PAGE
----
The realisation that “children grow up fast these days” seems to be accepted by most parents. The age that children are first exposed to drugs, become sexually active or develop an addiction to pornography is getting younger. The statistics are concerning. I’m always fascinated that so many people just seem to accept this as “just the way it is” rather than ask the question why. It is only through understanding WHY this is happening that we can intervene.
Just recently a mother posted a comment about ‘trampy’ clothes for young girls on the Target facebook page. Her comment about the inappropriateness of sexualised clothing for pre-teen girls attracted 65,000 likes and resulted in a media frenzy. Unfortunately, tackling this issue isn’t as simple as Target banning sexualised clothing for young girls. We need an entire cultural shift where more parents start questioning the subtle and not-so-subtle ways that popular culture tries to influence our children and our parenting. Parent need to get involved and get pro-active!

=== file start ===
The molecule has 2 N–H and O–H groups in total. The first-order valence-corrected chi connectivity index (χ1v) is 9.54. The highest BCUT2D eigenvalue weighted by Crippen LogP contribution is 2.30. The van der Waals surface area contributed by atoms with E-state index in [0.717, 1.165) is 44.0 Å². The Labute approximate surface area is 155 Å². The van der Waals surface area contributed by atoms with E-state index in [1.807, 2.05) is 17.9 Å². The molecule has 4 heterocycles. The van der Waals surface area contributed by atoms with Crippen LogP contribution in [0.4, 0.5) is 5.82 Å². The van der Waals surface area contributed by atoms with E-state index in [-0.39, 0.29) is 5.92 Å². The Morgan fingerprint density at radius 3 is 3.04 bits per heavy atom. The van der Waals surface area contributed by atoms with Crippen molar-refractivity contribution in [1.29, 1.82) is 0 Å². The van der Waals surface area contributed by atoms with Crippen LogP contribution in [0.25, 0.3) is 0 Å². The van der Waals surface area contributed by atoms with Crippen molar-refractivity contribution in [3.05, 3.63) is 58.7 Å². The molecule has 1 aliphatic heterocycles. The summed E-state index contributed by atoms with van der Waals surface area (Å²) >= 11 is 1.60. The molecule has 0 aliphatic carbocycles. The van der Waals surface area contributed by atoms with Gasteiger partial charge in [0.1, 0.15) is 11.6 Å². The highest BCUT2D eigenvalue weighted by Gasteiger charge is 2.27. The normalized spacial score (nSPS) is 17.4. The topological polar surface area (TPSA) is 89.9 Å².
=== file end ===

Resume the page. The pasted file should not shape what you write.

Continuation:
Not many parents even blink an eyelid when their daughter selects a short skirt or a halter top these days because it’s just well, normal. As a culture we have become so de-sensitised to this sexualisation that we barely notice anymore. But just because we don’t notice doesn’t mean it’s not doing any damage to our children.
It all began when industry created and publicised the idea of a ‘tween’…..
The idea of the tween comes from industry realising that age 8 – 12 age group was an untapped market. This age supposedly struggle with their identity not knowing whether they are still a child or nearly a teenager. The reality? Tweens don’t exist. They are a creation of the mass-media and advertising. I’ve even heard some good arguments that the idea of teenagers didn’t exist until the 1960′s so technically they don’t exist either!
Tween culture is all about getting young girls to grow up faster so as to foster new desires – and insecurities – that shopping can soothe.
Suzy Freeman-Greene (writer for the age)
If we go with the idea that a ‘tween’ actually exists then we inevitably buy into the lie that industry is trying to sell us. Industry wants our children to develop insecurities as young as possible so they can sell them more products to fix the problems they didn’t know they had in the first place.
Popular culture has managed to create the reality that teenagers are insecure and want to be cool and popular. Everyone knows this. We think this is what all teenagers must go through – it’s just life. Firstly, it’s not. Secondly, industry is trying to influence younger and younger children to also develop these same insecurities.
Parents – we can’t let this happen.